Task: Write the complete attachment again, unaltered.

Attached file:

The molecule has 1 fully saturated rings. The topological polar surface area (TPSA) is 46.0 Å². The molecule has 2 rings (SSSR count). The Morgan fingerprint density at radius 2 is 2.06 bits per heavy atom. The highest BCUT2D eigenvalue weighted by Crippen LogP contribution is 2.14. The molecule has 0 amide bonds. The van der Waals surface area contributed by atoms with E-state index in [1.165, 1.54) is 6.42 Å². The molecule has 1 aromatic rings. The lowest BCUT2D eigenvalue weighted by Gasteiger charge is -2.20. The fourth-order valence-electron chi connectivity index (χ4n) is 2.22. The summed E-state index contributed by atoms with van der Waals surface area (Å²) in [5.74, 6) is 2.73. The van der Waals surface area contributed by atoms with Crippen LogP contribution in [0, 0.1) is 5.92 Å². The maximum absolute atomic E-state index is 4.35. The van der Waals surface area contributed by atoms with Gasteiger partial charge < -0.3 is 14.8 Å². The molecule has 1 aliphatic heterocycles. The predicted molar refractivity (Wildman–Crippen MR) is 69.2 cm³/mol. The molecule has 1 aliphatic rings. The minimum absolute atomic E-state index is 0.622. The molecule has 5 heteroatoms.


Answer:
The molecule has 1 fully saturated rings. The topological polar surface area (TPSA) is 46.0 Å². The molecule has 2 rings (SSSR count). The Morgan fingerprint density at radius 2 is 2.06 bits per heavy atom. The highest BCUT2D eigenvalue weighted by Crippen LogP contribution is 2.14. The molecule has 0 amide bonds. The van der Waals surface area contributed by atoms with E-state index in [1.165, 1.54) is 6.42 Å². The molecule has 1 aromatic rings. The lowest BCUT2D eigenvalue weighted by Gasteiger charge is -2.20. The fourth-order valence-electron chi connectivity index (χ4n) is 2.22. The summed E-state index contributed by atoms with van der Waals surface area (Å²) in [5.74, 6) is 2.73. The van der Waals surface area contributed by atoms with Crippen LogP contribution in [0, 0.1) is 5.92 Å². The maximum absolute atomic E-state index is 4.35. The van der Waals surface area contributed by atoms with Gasteiger partial charge < -0.3 is 14.8 Å². The molecule has 1 aliphatic heterocycles. The predicted molar refractivity (Wildman–Crippen MR) is 69.2 cm³/mol. The molecule has 1 aliphatic rings. The minimum absolute atomic E-state index is 0.622. The molecule has 5 heteroatoms.